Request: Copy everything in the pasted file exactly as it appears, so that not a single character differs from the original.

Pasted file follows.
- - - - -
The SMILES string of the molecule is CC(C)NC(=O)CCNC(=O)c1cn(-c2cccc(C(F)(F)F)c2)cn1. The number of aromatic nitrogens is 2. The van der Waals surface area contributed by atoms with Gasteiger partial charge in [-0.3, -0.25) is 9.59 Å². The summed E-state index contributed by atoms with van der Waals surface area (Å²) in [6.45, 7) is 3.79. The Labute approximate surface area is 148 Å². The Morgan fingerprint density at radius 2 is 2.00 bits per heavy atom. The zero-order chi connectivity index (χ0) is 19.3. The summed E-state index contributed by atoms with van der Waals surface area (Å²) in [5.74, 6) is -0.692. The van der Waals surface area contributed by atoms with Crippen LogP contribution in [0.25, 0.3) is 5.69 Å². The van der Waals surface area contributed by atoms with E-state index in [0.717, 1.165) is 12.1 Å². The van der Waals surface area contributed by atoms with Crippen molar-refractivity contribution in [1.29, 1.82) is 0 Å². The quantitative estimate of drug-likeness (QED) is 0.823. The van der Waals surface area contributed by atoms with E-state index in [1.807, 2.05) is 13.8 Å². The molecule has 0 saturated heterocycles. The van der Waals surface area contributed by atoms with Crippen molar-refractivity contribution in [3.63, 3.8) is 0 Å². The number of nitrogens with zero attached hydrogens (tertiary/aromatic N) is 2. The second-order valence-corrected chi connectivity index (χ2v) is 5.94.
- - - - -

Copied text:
The SMILES string of the molecule is CC(C)NC(=O)CCNC(=O)c1cn(-c2cccc(C(F)(F)F)c2)cn1. The number of aromatic nitrogens is 2. The van der Waals surface area contributed by atoms with Gasteiger partial charge in [-0.3, -0.25) is 9.59 Å². The summed E-state index contributed by atoms with van der Waals surface area (Å²) in [6.45, 7) is 3.79. The Labute approximate surface area is 148 Å². The Morgan fingerprint density at radius 2 is 2.00 bits per heavy atom. The zero-order chi connectivity index (χ0) is 19.3. The summed E-state index contributed by atoms with van der Waals surface area (Å²) in [5.74, 6) is -0.692. The van der Waals surface area contributed by atoms with Crippen LogP contribution in [0.25, 0.3) is 5.69 Å². The van der Waals surface area contributed by atoms with E-state index in [0.717, 1.165) is 12.1 Å². The van der Waals surface area contributed by atoms with Crippen molar-refractivity contribution in [1.29, 1.82) is 0 Å². The quantitative estimate of drug-likeness (QED) is 0.823. The van der Waals surface area contributed by atoms with E-state index in [1.807, 2.05) is 13.8 Å². The molecule has 0 saturated heterocycles. The van der Waals surface area contributed by atoms with Crippen molar-refractivity contribution in [3.63, 3.8) is 0 Å². The number of nitrogens with zero attached hydrogens (tertiary/aromatic N) is 2. The second-order valence-corrected chi connectivity index (χ2v) is 5.94.